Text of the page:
The total polyphenolic content of the Annurca apple extract measured by Folin-Ciocalteu phenol reagent resulted in 125.2±7.1 mg of catechin per 100 g of sample and is similar to that evaluated in other studies (24,25). The HPLC analysis of APE identified (+)-catechin, (−)-epicathechin, chlorogenic acid, quercetin, and quercetin glycosides as the main Annurca apple o-diphenols (data not shown). This profile confirms the results already described in the literature (16,24).

APE inhibits cell proliferation and induces lipid peroxidation

To evaluate the effect of APE on cell growth, MCF-7 cells were incubated for 24 and 48 h with increasing concentrations of the extract ranging from 100 to 500 µM EqC corresponding to 29–145 µg EqC/ml, and cell proliferation was then assessed by MTT assay. The cells appeared to be quite resistant to APE treatment. The results obtained evidenced that up to 100 µM EqC no appreciable changes in cell viability were observed at any time of incubation. On the other hand, at higher doses, the treatment with APE significantly reduced cell proliferation in a dose- and time-dependent manner (Fig. 1). It has to be noted that after 24 h incubation, 250 µM EqC and 500 µM EqC APE exerted only a poor cell growth inhibitory effect reducing cell proliferation to approximately 98 and 83%, respectively, compared to control cells. In contrast, a prolonged incubation of 48 h resulted in a severe loss of cell viability that decreases to 43.5%, a value near the IC50, in the presence of APE 500 µM EqC. Parallel direct cell counting provided similar results (data not shown). Based on these findings, we selected for further investigations an incubation time of 48 h.

Free radicals are involved in cell death induction in a number of systems and membrane phospholipids represent one of the major target of oxidative stress in cells. It has been shown that lipid hydroperoxides as well as lipid peroxidation initiators, such as ROS, are involved in signaling pathways that control cell proliferation, differentiation, maturation, and apoptosis (1,27). Moreover, it has been proposed that lipid peroxidation may represent a protective mechanism in breast cancer (27).

In order to investigate whether an oxidative stress could be produced under our experimental conditions, we evaluated lipid peroxidation by measuring the extent of lipid degradation products such as, malondyaldehyde and other aldehydes reactive to thiobarbituric acid after 48 h incubation of MCF-7 cells in the presence of increasing amounts of APE. It is interesting to note that, in analogy with the effect exerted on cell viability, APE is able to cause lipid peroxidation only at concentration >100 µM EqC inducing, at 250 µM EqC and 500 µM EqC concentration, respectively, an increase of TBARS cell content of 3- and 6-fold higher than the untreated cells (Fig. 2). These results indicate that, at elevated concentrations, apple polyphenols may act as pro-oxidants and may induce growth inhibition probably enhancing intracellular ROS oxidative stress.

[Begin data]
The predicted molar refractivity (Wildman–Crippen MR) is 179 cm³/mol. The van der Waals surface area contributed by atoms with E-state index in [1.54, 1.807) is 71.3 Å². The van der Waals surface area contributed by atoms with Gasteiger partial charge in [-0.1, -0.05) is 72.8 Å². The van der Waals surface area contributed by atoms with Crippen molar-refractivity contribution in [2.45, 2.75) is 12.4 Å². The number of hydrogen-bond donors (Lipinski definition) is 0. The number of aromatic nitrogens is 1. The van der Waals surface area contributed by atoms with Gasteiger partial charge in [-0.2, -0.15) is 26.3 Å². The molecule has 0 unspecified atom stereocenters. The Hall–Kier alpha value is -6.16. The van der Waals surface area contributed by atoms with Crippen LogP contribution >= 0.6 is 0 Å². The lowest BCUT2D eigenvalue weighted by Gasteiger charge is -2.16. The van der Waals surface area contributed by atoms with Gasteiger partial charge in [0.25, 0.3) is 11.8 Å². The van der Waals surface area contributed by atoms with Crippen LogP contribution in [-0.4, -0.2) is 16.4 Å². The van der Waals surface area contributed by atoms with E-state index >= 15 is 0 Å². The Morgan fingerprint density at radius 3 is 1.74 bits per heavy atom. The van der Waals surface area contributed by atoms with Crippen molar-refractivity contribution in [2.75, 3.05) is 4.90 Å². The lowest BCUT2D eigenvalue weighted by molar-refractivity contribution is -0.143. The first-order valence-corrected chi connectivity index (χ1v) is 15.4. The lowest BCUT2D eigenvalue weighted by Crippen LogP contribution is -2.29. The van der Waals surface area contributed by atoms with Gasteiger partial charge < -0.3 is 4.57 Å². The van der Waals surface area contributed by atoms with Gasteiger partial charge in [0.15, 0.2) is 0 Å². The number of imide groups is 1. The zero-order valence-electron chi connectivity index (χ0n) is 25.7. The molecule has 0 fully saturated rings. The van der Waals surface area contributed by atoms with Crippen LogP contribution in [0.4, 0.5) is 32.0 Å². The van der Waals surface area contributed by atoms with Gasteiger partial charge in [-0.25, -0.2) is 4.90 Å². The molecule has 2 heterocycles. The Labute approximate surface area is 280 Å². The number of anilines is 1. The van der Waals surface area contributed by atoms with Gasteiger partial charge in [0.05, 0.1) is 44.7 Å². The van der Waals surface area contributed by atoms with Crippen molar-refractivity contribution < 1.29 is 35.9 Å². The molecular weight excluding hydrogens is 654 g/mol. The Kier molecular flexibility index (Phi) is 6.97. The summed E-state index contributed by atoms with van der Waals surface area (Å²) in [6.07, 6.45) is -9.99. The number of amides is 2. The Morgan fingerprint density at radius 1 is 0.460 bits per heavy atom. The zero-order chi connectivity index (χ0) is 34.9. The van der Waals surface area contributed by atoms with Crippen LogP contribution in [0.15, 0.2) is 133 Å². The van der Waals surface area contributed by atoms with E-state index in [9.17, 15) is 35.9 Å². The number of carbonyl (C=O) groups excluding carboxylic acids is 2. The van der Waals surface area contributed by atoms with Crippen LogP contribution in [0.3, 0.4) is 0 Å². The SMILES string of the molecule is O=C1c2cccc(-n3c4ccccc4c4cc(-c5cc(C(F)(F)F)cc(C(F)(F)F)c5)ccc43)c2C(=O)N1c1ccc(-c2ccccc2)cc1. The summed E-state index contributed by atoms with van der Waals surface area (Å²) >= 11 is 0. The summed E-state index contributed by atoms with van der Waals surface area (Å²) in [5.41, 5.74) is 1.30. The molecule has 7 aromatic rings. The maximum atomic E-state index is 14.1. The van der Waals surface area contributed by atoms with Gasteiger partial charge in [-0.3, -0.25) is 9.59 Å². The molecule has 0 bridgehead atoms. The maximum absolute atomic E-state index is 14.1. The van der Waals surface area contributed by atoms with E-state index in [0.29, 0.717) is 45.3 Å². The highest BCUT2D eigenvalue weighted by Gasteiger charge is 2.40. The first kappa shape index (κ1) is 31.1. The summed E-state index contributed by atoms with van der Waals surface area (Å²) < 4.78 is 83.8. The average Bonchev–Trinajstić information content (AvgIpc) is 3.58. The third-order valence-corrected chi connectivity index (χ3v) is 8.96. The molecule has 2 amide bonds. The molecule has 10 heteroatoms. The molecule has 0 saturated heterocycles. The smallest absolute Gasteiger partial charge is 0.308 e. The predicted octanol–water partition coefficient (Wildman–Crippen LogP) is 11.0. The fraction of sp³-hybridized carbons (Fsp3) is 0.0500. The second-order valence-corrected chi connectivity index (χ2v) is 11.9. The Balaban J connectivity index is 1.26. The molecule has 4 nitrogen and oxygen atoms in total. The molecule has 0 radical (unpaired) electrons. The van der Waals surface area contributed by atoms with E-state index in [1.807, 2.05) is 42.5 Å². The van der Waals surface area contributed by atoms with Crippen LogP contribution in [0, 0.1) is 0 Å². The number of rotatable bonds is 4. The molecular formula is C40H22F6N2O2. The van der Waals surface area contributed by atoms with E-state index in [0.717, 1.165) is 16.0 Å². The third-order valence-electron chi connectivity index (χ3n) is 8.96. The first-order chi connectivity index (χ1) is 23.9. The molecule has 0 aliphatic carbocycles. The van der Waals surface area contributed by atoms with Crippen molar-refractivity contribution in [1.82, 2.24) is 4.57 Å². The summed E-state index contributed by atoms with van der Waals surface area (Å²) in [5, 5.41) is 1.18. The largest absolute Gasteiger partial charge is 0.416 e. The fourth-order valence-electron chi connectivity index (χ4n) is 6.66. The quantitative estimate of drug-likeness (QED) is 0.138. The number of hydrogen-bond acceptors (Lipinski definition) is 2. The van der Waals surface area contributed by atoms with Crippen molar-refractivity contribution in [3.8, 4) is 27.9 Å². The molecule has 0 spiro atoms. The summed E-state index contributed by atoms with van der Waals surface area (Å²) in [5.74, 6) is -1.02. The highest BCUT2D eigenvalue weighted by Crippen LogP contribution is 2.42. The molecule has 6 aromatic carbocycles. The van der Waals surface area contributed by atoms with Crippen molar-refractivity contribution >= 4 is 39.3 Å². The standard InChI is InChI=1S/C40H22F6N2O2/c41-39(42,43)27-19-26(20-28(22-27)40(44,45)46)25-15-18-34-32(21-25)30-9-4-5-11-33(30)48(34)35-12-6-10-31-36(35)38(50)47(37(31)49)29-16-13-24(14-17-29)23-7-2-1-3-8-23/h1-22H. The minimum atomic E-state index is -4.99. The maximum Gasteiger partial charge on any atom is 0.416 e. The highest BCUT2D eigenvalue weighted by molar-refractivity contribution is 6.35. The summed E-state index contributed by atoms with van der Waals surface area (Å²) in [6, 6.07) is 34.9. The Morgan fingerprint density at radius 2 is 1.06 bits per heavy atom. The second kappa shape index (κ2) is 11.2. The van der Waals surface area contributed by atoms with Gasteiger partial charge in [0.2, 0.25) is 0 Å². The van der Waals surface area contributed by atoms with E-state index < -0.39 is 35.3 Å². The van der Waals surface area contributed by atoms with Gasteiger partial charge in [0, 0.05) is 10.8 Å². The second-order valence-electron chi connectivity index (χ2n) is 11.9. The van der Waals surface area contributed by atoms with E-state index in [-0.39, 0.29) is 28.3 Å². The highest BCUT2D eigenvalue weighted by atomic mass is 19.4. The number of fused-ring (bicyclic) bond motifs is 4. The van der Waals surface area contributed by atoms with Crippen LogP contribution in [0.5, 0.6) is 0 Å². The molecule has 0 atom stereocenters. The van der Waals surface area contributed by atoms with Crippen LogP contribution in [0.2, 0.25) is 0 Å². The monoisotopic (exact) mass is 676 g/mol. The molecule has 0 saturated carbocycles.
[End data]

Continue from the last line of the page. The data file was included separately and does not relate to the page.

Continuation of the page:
APE induces morphological changes in MCF-7 cells

MCF-7-cells were incubated for 48 h with 100, 250, and 500 µM EqC APE, and the morphology of treated cells was then analyzed with a phase-contrast microscope and compared with the untreated cells (Fig. 3). The results obtained indicated that the cells treated with APE 100 µM EqC (Fig. 3B) maintained the characteristic epithelial morphology and prolific growth as a monolayer, quite similar to untreated MCF-7 cells (Fig. 3A). On the contrary, the cells treated with APE 250 µM EqC (Fig. 3C) and 500 µM EqC (Fig. 3D) displayed morphological alterations such as, shrinkage and cytoplasmic condensation, cell rounding, poor adherence, and cell detachment. Altogether the evidence suggests that APE is able to commit MCF-7 cells to a type of death that mimics apoptosis.

APE induces cell cycle arrest at G2/M by downregulation of cyclin D1 and upregulation of p21 and p53

Recent literature data have highlighted the chemopreventive and anticancer properties of polyphenolic compounds and polyphenol-rich nutritional sources. Moreover, several recent investigations have elucidated the mechanisms by which polyphenols are able to modulate some cellular events such as, cell cycle arrest by decreasing cyclin levels, and apoptosis induction (28).